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Chapter 2 Sit at the Table
A FEW YEARS AGO, I hosted a meeting for Treasury Secretary Tim Geithner at Facebook. We invitedfifteen executives from across Silicon Valley for breakfast and a discussion about the economy.

Secretary Geithner arrived with four members of his staff, two senior and two more junior, and we allgathered in our one nice conference room. After the usual milling around, I encouraged the attendeesto help themselves to the buffet and take a seat. Our invited guests, mostly men, grabbed plates andfood and sat down at the large conference table. Secretary Geithner’s team, all women, took their foodlast and sat in chairs off to the side of the room. I motioned for the women to come sit at the table,waving them over so they would feel welcomed. They demurred and remained in their seats.

The four women had every right to be at this meeting, but because of their seating choice, theyseemed like spectators rather than participants. I knew I had to say something. So after the meeting, Ipulled them aside to talk. I pointed out that they should have sat at the table even without aninvitation, but when publicly welcomed, they most certainly should have joined. At first, they seemedsurprised, then they agreed.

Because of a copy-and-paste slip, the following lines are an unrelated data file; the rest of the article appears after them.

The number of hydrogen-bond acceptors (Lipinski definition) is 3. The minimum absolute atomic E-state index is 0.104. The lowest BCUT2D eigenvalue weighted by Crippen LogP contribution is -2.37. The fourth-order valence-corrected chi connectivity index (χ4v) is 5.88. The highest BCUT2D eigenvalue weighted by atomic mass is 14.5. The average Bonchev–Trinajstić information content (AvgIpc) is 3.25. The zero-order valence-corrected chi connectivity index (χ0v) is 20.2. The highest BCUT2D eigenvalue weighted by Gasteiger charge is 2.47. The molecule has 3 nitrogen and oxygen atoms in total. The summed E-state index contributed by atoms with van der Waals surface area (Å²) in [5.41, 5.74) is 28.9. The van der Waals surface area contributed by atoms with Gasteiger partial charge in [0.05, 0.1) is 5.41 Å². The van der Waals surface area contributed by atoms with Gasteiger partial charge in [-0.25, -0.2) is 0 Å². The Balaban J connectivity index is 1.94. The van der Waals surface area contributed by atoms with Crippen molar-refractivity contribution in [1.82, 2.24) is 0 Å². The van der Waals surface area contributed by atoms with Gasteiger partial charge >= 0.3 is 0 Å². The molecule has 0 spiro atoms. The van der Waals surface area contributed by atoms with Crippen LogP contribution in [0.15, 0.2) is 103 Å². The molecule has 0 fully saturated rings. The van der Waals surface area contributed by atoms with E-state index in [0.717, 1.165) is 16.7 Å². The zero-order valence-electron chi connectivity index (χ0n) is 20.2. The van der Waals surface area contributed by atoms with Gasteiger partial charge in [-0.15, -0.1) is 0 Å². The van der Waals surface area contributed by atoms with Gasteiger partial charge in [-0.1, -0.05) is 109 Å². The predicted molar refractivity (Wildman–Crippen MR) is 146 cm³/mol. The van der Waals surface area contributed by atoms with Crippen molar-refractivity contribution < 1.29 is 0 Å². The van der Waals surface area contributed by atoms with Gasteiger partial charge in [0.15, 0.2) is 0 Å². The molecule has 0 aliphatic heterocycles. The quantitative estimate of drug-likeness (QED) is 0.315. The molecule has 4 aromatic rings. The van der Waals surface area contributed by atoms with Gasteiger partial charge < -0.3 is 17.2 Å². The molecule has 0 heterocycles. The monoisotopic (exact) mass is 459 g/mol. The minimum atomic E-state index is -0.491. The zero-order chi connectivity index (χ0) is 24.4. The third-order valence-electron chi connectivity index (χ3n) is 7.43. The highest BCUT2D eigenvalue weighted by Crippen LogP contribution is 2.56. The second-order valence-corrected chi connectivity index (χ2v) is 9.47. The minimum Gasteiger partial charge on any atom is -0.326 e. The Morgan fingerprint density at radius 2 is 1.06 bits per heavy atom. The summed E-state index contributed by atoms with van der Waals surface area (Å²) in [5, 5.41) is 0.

It was a watershed moment for me. A moment when I witnessed how an internal barrier can alterwomen’s behavior. A moment when I realized that in addition to facing institutional obstacles, womenface a battle from within.

When I gave a TEDTalk on how women can succeed in the workforce, I told this story to illustratehow women hold themselves back, literally choosing to watch from the sidelines. And yet asdisappointed as I was that these women made that choice, I also deeply understood the insecuritiesthat drew them to the side of the room and kept them glued to those chairs.

My senior year of college, I was inducted into the Phi Beta Kappa honor society. At that time,Harvard and Radcliffe had separate chapters, so my ceremony was for women only. The keynotespeaker, Dr. Peggy McIntosh from the Wellesley Centers for Women, gave a talk called “Feeling Likea Fraud.”